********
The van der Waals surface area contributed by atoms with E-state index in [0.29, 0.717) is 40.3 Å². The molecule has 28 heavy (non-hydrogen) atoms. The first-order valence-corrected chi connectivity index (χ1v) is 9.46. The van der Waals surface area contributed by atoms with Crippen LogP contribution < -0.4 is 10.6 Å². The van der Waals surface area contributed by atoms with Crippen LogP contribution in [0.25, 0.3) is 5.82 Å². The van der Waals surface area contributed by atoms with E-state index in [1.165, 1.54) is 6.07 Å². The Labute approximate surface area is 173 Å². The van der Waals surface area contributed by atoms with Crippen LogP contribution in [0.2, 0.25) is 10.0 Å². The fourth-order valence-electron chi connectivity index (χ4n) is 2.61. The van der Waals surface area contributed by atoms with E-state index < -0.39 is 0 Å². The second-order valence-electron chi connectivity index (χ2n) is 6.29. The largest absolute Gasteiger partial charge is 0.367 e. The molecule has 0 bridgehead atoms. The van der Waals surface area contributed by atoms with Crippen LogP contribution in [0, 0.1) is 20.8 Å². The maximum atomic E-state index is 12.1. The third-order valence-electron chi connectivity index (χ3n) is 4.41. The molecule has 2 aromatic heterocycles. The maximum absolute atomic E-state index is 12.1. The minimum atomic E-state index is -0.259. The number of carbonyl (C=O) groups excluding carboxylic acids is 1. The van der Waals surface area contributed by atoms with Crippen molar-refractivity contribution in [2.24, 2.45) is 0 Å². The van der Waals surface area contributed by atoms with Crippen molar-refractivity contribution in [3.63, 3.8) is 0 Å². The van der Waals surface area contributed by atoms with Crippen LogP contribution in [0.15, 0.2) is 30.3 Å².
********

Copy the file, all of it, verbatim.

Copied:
The van der Waals surface area contributed by atoms with E-state index in [0.29, 0.717) is 40.3 Å². The molecule has 28 heavy (non-hydrogen) atoms. The first-order valence-corrected chi connectivity index (χ1v) is 9.46. The van der Waals surface area contributed by atoms with Crippen LogP contribution < -0.4 is 10.6 Å². The van der Waals surface area contributed by atoms with Crippen LogP contribution in [0.25, 0.3) is 5.82 Å². The van der Waals surface area contributed by atoms with E-state index in [1.165, 1.54) is 6.07 Å². The Labute approximate surface area is 173 Å². The van der Waals surface area contributed by atoms with Crippen LogP contribution in [0.2, 0.25) is 10.0 Å². The fourth-order valence-electron chi connectivity index (χ4n) is 2.61. The van der Waals surface area contributed by atoms with E-state index < -0.39 is 0 Å². The second-order valence-electron chi connectivity index (χ2n) is 6.29. The largest absolute Gasteiger partial charge is 0.367 e. The molecule has 0 bridgehead atoms. The van der Waals surface area contributed by atoms with Crippen LogP contribution in [0, 0.1) is 20.8 Å². The maximum atomic E-state index is 12.1. The third-order valence-electron chi connectivity index (χ3n) is 4.41. The molecule has 2 aromatic heterocycles. The maximum absolute atomic E-state index is 12.1. The minimum atomic E-state index is -0.259. The number of carbonyl (C=O) groups excluding carboxylic acids is 1. The van der Waals surface area contributed by atoms with Crippen molar-refractivity contribution in [2.24, 2.45) is 0 Å². The van der Waals surface area contributed by atoms with Crippen molar-refractivity contribution in [3.63, 3.8) is 0 Å². The van der Waals surface area contributed by atoms with Crippen LogP contribution in [0.15, 0.2) is 30.3 Å².